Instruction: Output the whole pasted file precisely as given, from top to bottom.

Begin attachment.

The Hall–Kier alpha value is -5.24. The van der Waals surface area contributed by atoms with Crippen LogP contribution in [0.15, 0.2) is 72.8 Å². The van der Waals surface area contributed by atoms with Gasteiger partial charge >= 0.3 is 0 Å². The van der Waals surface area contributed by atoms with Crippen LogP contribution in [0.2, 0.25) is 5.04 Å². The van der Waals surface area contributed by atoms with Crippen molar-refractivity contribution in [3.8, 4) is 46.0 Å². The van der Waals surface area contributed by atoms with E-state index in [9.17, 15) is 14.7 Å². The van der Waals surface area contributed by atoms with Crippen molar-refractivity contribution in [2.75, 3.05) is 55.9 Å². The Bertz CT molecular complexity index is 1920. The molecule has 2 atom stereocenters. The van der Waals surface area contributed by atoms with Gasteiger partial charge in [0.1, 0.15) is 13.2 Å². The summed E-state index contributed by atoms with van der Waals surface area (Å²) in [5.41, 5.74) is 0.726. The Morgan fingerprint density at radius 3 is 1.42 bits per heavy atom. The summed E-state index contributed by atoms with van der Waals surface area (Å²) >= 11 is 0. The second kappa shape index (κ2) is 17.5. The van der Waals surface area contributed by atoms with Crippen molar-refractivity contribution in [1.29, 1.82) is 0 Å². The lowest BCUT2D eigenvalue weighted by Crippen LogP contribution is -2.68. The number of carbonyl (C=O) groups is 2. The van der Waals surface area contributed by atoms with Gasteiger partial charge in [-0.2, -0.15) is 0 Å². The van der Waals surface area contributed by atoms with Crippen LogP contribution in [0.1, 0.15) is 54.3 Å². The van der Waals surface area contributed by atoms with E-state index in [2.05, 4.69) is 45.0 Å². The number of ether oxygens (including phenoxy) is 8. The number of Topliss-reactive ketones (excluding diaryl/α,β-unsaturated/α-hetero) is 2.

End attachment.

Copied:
The Hall–Kier alpha value is -5.24. The van der Waals surface area contributed by atoms with Crippen LogP contribution in [0.15, 0.2) is 72.8 Å². The van der Waals surface area contributed by atoms with Gasteiger partial charge >= 0.3 is 0 Å². The van der Waals surface area contributed by atoms with Crippen LogP contribution in [0.2, 0.25) is 5.04 Å². The van der Waals surface area contributed by atoms with Crippen molar-refractivity contribution in [3.8, 4) is 46.0 Å². The van der Waals surface area contributed by atoms with E-state index in [9.17, 15) is 14.7 Å². The van der Waals surface area contributed by atoms with Crippen molar-refractivity contribution in [2.75, 3.05) is 55.9 Å². The Bertz CT molecular complexity index is 1920. The molecule has 2 atom stereocenters. The van der Waals surface area contributed by atoms with Gasteiger partial charge in [0.1, 0.15) is 13.2 Å². The summed E-state index contributed by atoms with van der Waals surface area (Å²) in [5.41, 5.74) is 0.726. The Morgan fingerprint density at radius 3 is 1.42 bits per heavy atom. The summed E-state index contributed by atoms with van der Waals surface area (Å²) >= 11 is 0. The second kappa shape index (κ2) is 17.5. The van der Waals surface area contributed by atoms with Crippen molar-refractivity contribution in [1.29, 1.82) is 0 Å². The lowest BCUT2D eigenvalue weighted by Crippen LogP contribution is -2.68. The number of carbonyl (C=O) groups is 2. The van der Waals surface area contributed by atoms with Gasteiger partial charge in [-0.2, -0.15) is 0 Å². The van der Waals surface area contributed by atoms with Crippen LogP contribution in [0.1, 0.15) is 54.3 Å². The van der Waals surface area contributed by atoms with E-state index in [2.05, 4.69) is 45.0 Å². The number of ether oxygens (including phenoxy) is 8. The number of Topliss-reactive ketones (excluding diaryl/α,β-unsaturated/α-hetero) is 2.